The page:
GAME, I can see having problems so a good call, it provides nothing you can't get online. House of Fraser seems to be in trouble too. WHSmiths is still in the 1980's so another good shout.
     
  26. Bald Rick

    Bald Rick Established Member

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    Debenhams. Dead in the water. Be surprised if they see out the decade.

    Disagree with the WHSmith views above. They are essentially a newsagent / convenience store. Their corporate strategy is to slowly withdraw from the high street (except for the most profitable stores), where convenience is largely dealt with by others. However they are building up their travel business in stations and airports, where margins are higher, and where it is easier to get economy of scale in product range and distribution. It’s about 2/3 of their operation now. They also have a burgeoning international division.
     
  27. bramling

    bramling Established Member

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    Can't agree about Debenhams - I know a lot of people who buy their clothes from there.

    You may well be right about WHS focussing in the travel side, although again personally I wouldn't use them even if they were the last convenience store left on or near a station! But evidently many do, even if they're being heavily fleeced IMO.
     
  28. Bromley boy

    Bromley boy Established Member

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    Fair enough. I did it old fashioned way of leafing through the catalogue in store, choosing the item, writing the number on a ticket etc.

    If they’ve embraced “click and collect” perhaps that explains their survival.
     
  29. Bald Rick

    Bald Rick Established Member

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    Look at the relative share prices. WHSmith is 3 times higher than it was 5 years ago. Debenhams’ is about a fifth of what it was in the same timescale.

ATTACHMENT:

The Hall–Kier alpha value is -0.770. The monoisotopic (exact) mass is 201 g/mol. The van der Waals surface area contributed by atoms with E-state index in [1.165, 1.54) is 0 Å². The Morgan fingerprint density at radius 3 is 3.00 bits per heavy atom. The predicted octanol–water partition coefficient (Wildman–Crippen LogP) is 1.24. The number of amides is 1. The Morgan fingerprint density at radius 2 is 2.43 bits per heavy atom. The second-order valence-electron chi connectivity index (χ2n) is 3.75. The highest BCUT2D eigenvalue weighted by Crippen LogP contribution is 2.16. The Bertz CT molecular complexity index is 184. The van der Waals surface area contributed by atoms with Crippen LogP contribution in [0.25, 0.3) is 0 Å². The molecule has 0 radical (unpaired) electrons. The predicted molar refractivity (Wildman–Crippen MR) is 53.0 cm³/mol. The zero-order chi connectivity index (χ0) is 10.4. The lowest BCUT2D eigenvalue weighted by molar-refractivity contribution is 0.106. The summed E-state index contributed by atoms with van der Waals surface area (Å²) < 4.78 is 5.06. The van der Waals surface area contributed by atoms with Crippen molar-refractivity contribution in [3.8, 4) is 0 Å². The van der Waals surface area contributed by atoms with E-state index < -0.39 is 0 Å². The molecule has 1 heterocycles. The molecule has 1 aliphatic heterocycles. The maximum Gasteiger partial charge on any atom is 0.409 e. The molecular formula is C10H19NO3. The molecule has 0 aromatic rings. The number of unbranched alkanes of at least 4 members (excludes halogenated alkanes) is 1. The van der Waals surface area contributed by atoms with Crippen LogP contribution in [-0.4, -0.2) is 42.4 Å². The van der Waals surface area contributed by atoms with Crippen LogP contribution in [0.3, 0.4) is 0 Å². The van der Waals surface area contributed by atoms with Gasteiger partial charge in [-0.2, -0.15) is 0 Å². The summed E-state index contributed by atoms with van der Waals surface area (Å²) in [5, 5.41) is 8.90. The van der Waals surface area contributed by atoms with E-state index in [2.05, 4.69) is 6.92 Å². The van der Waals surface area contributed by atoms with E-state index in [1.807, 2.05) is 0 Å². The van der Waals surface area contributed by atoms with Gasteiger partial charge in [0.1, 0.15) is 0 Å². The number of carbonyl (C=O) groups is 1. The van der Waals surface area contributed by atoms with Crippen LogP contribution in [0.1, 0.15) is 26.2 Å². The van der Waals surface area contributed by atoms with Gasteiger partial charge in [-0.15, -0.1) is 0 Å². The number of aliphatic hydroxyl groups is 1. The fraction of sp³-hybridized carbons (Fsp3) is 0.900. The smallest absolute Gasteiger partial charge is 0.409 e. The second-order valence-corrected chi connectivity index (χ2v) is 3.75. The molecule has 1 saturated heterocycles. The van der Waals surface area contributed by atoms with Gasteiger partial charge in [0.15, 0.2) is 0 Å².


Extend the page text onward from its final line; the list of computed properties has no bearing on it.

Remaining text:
Debenhams has some big competitors that are better - John Lewis, Next, even House of Fraser. Their online offer is improving but way behind the competition. I was in a Debenhams last Saturday afternoon - what you would think is peak time - and there were at least 3 times as many staff as customers.
     
  30. Bald Rick

    Bald Rick Established Member

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    Argos is now a division of Sainsbury’s. Effectively it will become the consumer goods (non clothing) arm of Sainsbury’s. The strategy seems to be to make use of spare back of house capacity in Sainsbury’s stores for the Argos back of house warehouse. Then subsume the Sainsbury’s consumer goods offer (which was traditionally not as good as Tesco or Asda) into that. Then close any Argos stores near Sainsbury’s stores. Combine some of the logistics. Big cost savings, same revenue.

    Seems to be working well from what I’ve seen.

    Incidentally I can’t remeber the last time Family BR used an Argos when we didn’t click and collect. Must be at least a decade ago.

    .
     
  31. trash80

    trash80 Established Member

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    Including me! However i can't remember the last time i went to my one and the customers outnumbered the staff...